Game: Scattered Song

Scattered Song is my first game of 2013, and it’s my January game for One Game a Month. It’s also also the first game in a long while that I have made entirely by myself.

It is a 2D adventure puzzle game. To me, it has an old-school Pokemon and Zelda vibe.

You can play here:

I knew I was going to have a lot of free time this month, so I didn’t need to impose as many restrictions on myself as I usually need to.


I managed to get most of the game’s functionality finished in time to have a couple weeks for level and general game design. This was the longest I’ve ever had to design things, other than initial brainstorming and quick, on-the-fly decisions.

I wanted to keep explicit tutorials to a minimum, and I was able to do so, having only the movement and shooting controls displayed outright. Anything else the player needs to learn is taught through level design, through puzzle-like drawings (similar to what Braid does), and (hopefully) through intuition.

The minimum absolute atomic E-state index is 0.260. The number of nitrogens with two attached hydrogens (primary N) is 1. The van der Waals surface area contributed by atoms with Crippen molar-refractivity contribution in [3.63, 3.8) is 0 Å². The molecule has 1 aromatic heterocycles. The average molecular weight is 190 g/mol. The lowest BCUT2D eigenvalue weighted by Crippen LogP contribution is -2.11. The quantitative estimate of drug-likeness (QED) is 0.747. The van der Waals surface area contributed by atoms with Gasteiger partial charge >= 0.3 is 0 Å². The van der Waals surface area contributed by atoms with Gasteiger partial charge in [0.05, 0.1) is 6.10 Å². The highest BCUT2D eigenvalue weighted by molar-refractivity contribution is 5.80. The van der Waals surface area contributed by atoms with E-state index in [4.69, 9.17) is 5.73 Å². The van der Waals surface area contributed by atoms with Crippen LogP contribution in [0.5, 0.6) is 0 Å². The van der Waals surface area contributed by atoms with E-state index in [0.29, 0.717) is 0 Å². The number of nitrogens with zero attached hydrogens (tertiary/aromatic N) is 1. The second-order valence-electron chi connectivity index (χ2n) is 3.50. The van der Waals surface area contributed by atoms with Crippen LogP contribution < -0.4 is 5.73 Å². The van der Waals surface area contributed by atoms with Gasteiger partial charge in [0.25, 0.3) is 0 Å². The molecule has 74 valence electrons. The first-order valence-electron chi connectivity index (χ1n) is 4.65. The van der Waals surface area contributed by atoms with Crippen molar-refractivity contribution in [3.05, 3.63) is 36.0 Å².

I also wanted the player to be able to choose how they want to play, to as much of an extent as this simple game allows. Each level can be completed using arrows or without using arrows. For the most part, the game is much more difficult without arrows. Later in development, this gave me the idea of making an optional “Hard Mode”, where you have to play without arrows.

“Speedrun Mode” came about when I fixed a bug that I found interesting. It had to do with teleporters, and you were able to get to areas earlier than you should, skipping large parts of the level. It was rather silly, but I decided to keep some non-gamebreaking glitches such as this, and include them in a separate “speedrun mode”. I threw in a timer and time record system, and it was done. You can even do Speedrun Mode and Hard Mode combined, with a different set of record times.

Music & Audio

I wrote all of the music in the game. You can listen to or download the soundtrack here (pay what you want, no minimum): Scattered Song Soundtrack